Chickens live for about ten years. “If you keep them healthy, that might be 15 years. They lay the maximum for their first two or three years and then production slowly decreases. Some keep laying for eight years.” 

In his flock, general laying hens include White Leghorns, Barred Rocks, Ameraucanas, Rhode Island Reds, Buff Orpingtons, and Australorps. Chicks can cost from $2 to $4.50. The price for exotics can be outrageous. Meat chickens are cheaper, about $1 to $3.  

Swade recently ordered about 60 Australorps. “I’ve found they are the most hardy and productive. They seem to do better for me than the White Leghorns, which are in a lot of the high-production operations.” 

Certain high production breeds can lay eggs like crazy, some reaching 360 eggs per year, but he said that ages them a lot faster. “I have more chickens that lay brown eggs but have a close amount that lay white eggs. I have about 30 Ameraucanas that lay blue and green eggs, I mix them together when I package them for the store.” 

 Originally Swade sold eggs for $2.00 a dozen, and the store sold them for $2.50. Now with the shortage, “I sell them for $3.00 and then the stores sell them for $4.00. It’s crazy, especially when some places in Sioux Falls are selling them for $6.50.” 

The money he’s earning will help pay for college. “I also have cattle and work with my dad on the ranch. I pay for my gas money and my vehicle. Most of my profit goes in my checking and savings account.”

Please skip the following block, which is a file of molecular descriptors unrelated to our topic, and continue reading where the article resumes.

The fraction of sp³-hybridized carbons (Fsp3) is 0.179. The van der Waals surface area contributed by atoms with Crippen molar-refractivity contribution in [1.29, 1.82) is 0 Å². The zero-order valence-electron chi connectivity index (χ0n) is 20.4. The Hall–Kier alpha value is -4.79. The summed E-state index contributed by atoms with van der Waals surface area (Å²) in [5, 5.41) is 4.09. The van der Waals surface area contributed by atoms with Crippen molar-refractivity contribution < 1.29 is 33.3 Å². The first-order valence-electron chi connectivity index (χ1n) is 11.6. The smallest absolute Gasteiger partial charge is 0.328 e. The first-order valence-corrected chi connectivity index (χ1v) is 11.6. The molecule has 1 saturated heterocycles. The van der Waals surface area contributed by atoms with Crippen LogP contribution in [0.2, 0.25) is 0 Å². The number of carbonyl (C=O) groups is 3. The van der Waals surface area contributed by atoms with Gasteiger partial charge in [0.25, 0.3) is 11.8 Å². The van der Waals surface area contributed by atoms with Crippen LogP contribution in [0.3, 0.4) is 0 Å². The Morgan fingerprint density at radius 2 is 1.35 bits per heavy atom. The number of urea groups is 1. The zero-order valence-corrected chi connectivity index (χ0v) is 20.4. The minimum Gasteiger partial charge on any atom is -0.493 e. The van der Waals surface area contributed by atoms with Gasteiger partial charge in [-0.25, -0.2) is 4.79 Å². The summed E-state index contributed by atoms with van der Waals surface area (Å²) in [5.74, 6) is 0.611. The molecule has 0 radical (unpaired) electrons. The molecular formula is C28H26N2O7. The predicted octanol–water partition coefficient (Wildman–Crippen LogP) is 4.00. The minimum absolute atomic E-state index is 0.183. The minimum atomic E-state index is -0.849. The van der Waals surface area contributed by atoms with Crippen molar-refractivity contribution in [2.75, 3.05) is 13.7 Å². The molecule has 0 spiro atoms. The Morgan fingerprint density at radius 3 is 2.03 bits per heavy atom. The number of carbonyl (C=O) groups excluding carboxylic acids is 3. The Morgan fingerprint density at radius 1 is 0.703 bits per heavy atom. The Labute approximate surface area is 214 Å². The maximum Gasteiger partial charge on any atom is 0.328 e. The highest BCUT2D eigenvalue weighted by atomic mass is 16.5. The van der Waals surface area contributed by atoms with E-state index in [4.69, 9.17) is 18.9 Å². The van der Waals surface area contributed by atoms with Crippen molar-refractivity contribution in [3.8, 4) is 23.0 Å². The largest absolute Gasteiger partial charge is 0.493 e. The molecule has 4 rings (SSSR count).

For fun, Swade has some exotic chickens, including some with afros, some Guinea hens, six ducks and two geese. The mystic onyx chickens are all black and even their meat is all black. “The geese are protective of the chickens. Dogs won’t attack the chickens as the goose will grab the dogs by the tail.”  

Eggs for the community 

Pat Kerwin of Buche Foods in Oacoma cimmented on Swade’s dedication and initiative. The business is in the former Sunshine Foods building at Al’s Oasis. 

“Swade’s a great kid,” Pat said. “He approached me a few years ago about selling his eggs at our store, and I told him I’d love to give it a try. Swade’s eggs have proven to be very popular. I’m very impressed with his work ethic. He’s an active young man who exudes confidence, taking part in wrestling, band, rodeo while doing all this work to provide the community with eggs.” 

From their interaction, Pat said it’s clear, “He’s learning the business end of the world. I’ve worked with him when we negotiate on the price. With the recent outbreak of avian flu, eggs are in big demand.  Prices reflect market demand and he’s looking at additional ideas. He’s approached me about selling duck eggs. And that’s a possibility once he gets his operation set up.” 

While others may complain about the younger generation, Pat said, “I believe he’s a role model for today’s youth. He knows you can do a lot if you put in the work.” Swade also sells eggs at the Chamberlain Food Center. 

“When I first started,” Swade said, “I’d hear from people who would say, ‘Hey, I saw your eggs at the store.’ That’s kind of a cool experience especially since some go across the state or into other states. Who knows where my eggs could go from my little business on my ranch?”